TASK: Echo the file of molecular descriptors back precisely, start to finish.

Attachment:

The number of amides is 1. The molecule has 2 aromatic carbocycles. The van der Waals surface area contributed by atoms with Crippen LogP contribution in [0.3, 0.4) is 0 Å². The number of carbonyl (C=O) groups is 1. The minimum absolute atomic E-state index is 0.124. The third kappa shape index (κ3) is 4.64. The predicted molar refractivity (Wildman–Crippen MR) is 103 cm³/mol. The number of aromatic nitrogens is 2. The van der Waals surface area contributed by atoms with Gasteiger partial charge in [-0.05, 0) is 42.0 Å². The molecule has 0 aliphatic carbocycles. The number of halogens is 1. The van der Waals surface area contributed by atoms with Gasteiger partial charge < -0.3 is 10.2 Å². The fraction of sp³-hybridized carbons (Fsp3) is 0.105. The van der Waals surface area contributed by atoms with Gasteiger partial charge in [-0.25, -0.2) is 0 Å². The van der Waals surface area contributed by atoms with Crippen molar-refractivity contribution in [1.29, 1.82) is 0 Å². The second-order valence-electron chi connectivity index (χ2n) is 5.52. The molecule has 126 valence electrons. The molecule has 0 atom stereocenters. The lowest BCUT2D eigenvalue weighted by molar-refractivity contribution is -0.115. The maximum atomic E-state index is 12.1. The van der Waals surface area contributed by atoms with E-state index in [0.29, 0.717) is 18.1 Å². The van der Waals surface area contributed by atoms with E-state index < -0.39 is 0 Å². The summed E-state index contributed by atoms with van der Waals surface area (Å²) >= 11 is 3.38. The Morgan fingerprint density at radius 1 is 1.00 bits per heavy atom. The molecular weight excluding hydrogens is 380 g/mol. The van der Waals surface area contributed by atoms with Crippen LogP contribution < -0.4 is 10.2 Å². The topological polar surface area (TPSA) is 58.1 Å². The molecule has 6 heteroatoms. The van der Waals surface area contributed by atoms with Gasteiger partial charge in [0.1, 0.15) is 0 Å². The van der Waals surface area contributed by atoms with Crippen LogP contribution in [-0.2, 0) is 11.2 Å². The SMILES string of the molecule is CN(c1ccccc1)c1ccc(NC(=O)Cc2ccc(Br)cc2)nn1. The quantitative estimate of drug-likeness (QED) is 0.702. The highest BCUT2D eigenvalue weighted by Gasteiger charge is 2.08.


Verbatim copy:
The number of amides is 1. The molecule has 2 aromatic carbocycles. The van der Waals surface area contributed by atoms with Crippen LogP contribution in [0.3, 0.4) is 0 Å². The number of carbonyl (C=O) groups is 1. The minimum absolute atomic E-state index is 0.124. The third kappa shape index (κ3) is 4.64. The predicted molar refractivity (Wildman–Crippen MR) is 103 cm³/mol. The number of aromatic nitrogens is 2. The van der Waals surface area contributed by atoms with Gasteiger partial charge in [-0.05, 0) is 42.0 Å². The molecule has 0 aliphatic carbocycles. The number of halogens is 1. The van der Waals surface area contributed by atoms with Gasteiger partial charge < -0.3 is 10.2 Å². The fraction of sp³-hybridized carbons (Fsp3) is 0.105. The van der Waals surface area contributed by atoms with Gasteiger partial charge in [-0.25, -0.2) is 0 Å². The van der Waals surface area contributed by atoms with Crippen molar-refractivity contribution in [1.29, 1.82) is 0 Å². The second-order valence-electron chi connectivity index (χ2n) is 5.52. The molecule has 126 valence electrons. The molecule has 0 atom stereocenters. The lowest BCUT2D eigenvalue weighted by molar-refractivity contribution is -0.115. The maximum atomic E-state index is 12.1. The van der Waals surface area contributed by atoms with E-state index in [0.29, 0.717) is 18.1 Å². The van der Waals surface area contributed by atoms with E-state index < -0.39 is 0 Å². The summed E-state index contributed by atoms with van der Waals surface area (Å²) >= 11 is 3.38. The Morgan fingerprint density at radius 1 is 1.00 bits per heavy atom. The molecular weight excluding hydrogens is 380 g/mol. The van der Waals surface area contributed by atoms with Crippen LogP contribution < -0.4 is 10.2 Å². The topological polar surface area (TPSA) is 58.1 Å². The molecule has 6 heteroatoms. The van der Waals surface area contributed by atoms with Gasteiger partial charge in [0.1, 0.15) is 0 Å². The van der Waals surface area contributed by atoms with Crippen LogP contribution in [-0.2, 0) is 11.2 Å². The SMILES string of the molecule is CN(c1ccccc1)c1ccc(NC(=O)Cc2ccc(Br)cc2)nn1. The quantitative estimate of drug-likeness (QED) is 0.702. The highest BCUT2D eigenvalue weighted by Gasteiger charge is 2.08.